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For the deacons of tomorrow, a little Romero today

Deacon Greg Kandra - published on 05/22/15

Oscar Romero will be beatified tomorrow in San Salvador—and, fittingly, new deacons will be ordained tomorrow in Brooklyn.

Romero’s life was profoundly diaconal, devoted to service and sacrifice. “Whoever out of of love for God gives oneself to the service of others,” he said, “will live, like the grain of wheat that dies, but only apparently. Only in undoing itself does it produce the harvest.”

In that spirit, I offer below a rich collection of quotes from the man who will soon be known as Blessed Oscar Romero. They speak eloquently to all of us. But I think they carry a special resonance for the men about to receive the sacrament of Holy Orders.

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1. Each one of you has to be God’s microphone. Each one of you has to be a messenger, a prophet. The church will always exist as long as there is someone who has been baptized…Where is your baptism? You are baptized in your professions, in the fields of workers, in the market. Wherever there is someone who has been baptized, that is where the church is. There is a prophet there. Let us not hide the talent that God gave us on the day of our baptism and let us truly live the beauty and responsibility of being a prophetic people.2. Peace is not the product of terror or fear. Peace is not the silence of cemeteries. Peace is not the silent result of violent repression. Peace is the generous, tranquil contribution of all to the good of all. Peace is dynamism. Peace is generosity. It is right and it is duty.

3. Beautiful is the moment in which we understand that we are no more than an instrument of God; we live only as long as God wants us to live; we can only do as much as God makes us able to do; we are only as intelligent as God would have us be. (From his final homily, delivered moments before his murder during Mass.)

4.  I don’t want to be an anti, against anybody. I simply want to be the builder of a great affirmation: the affirmation of God,who loves us and who wants to save us.

5. Let us not forget: we are a pilgrim church, subject to misunderstanding, to persecution, but a church that walks serene, because it bears the force of love.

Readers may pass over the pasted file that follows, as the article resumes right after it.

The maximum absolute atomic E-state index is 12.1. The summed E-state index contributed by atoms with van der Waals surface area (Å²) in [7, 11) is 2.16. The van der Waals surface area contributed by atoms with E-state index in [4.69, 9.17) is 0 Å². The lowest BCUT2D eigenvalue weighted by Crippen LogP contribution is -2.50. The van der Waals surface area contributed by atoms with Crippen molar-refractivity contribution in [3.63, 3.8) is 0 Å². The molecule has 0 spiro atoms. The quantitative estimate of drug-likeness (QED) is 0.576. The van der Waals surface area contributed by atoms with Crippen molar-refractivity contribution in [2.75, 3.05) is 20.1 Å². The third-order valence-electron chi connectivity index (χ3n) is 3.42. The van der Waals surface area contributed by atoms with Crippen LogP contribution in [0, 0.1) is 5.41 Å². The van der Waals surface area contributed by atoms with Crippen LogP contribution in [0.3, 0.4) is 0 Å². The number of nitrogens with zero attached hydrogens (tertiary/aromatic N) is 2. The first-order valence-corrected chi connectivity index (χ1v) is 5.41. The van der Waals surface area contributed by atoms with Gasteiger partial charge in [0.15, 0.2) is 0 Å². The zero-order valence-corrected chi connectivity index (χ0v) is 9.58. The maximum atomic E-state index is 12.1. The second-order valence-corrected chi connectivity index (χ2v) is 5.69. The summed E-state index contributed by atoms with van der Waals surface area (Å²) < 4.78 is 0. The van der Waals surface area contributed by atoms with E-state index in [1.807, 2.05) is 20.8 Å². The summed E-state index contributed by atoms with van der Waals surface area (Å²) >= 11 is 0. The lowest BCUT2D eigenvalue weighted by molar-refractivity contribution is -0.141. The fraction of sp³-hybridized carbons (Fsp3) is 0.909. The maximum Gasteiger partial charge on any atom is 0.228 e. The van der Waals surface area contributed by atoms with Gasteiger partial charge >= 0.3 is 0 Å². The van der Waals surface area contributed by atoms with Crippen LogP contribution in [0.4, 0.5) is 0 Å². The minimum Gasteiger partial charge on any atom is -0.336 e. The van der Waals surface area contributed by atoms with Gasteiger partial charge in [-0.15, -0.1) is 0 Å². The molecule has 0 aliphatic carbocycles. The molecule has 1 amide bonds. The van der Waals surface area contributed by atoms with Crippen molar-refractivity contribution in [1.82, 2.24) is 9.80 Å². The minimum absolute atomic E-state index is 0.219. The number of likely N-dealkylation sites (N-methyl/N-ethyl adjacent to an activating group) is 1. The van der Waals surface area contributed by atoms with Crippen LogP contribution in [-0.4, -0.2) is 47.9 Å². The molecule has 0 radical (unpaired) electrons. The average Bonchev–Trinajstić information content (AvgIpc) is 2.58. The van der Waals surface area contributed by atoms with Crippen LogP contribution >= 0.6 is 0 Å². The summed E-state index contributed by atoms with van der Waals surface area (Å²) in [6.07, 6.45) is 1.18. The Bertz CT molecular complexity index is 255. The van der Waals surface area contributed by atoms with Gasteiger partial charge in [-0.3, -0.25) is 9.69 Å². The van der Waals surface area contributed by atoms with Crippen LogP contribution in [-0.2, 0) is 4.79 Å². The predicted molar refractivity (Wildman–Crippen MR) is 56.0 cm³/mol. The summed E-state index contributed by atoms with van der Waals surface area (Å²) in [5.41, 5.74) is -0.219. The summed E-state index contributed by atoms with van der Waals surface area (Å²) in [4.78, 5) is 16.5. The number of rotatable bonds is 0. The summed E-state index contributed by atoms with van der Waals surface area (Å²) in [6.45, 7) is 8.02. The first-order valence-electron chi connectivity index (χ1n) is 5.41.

6. If we are worth anything, it is not because we have more money or more talent, or more human qualities. Insofar as we are worth anything, it is because we are grafted onto Christ’s life, his cross and resurrection. That is a person’s measure.

7 .The transcendence that the church preaches is not alienation; it is not going to heaven to think about eternal life and forget about the problems on earth. It’s a transcendence from the human heart. It is entering into the reality of a child, of the poor,of those wearing rags, of the sick, of a hovel,of a shack. It is going to share with them. And from the very heart of misery, of this situation, to transcend it, to elevate it, to promote it, and to say to them, “You aren’t trash. You aren’t marginalized.” It is to say exactly the opposite, “You are valuable.”

8. There are not two categories of people. There are not some who were born to have everything and leave others with nothing and a majority that has nothing and can’t enjoy the happiness that God has created for all. God wants a Christian society, one in which we share the good things that God has given for all of us.

9. Here there is a challenge from Christ to the goodness of humankind. It is not enough to be good. It is not enough to not do evil. My Christianity is something more positive; it is not a negative. There are many who say, “But I don’t kill, I don’t steal, I don’t do anything bad to anyone.” That’s not enough. You are still lacking a great deal. It is not enough to be good.

10. There are many things that can only be seen through eyes that have cried.

11. For the church, the many abuses of human life, liberty, and dignity are a heartfelt suffering. The church, entrusted with the earth’s glory, believes that in each person is the Creator’s image and that everyone who tramples it offends God. As holy defender of God’s rights and of his images, the church must cry out. It takes as spittle in its face, as lashes on its back, as the cross in its passion, all that human beings suffer, even though they be unbelievers. They suffer as God’s images. There is no dichotomy between man and God’s image. Whoever tortures a human being, whoever abuses a human being, whoever outrages a human being abuses God’s image, and the church takes as its own that cross, that martyrdom

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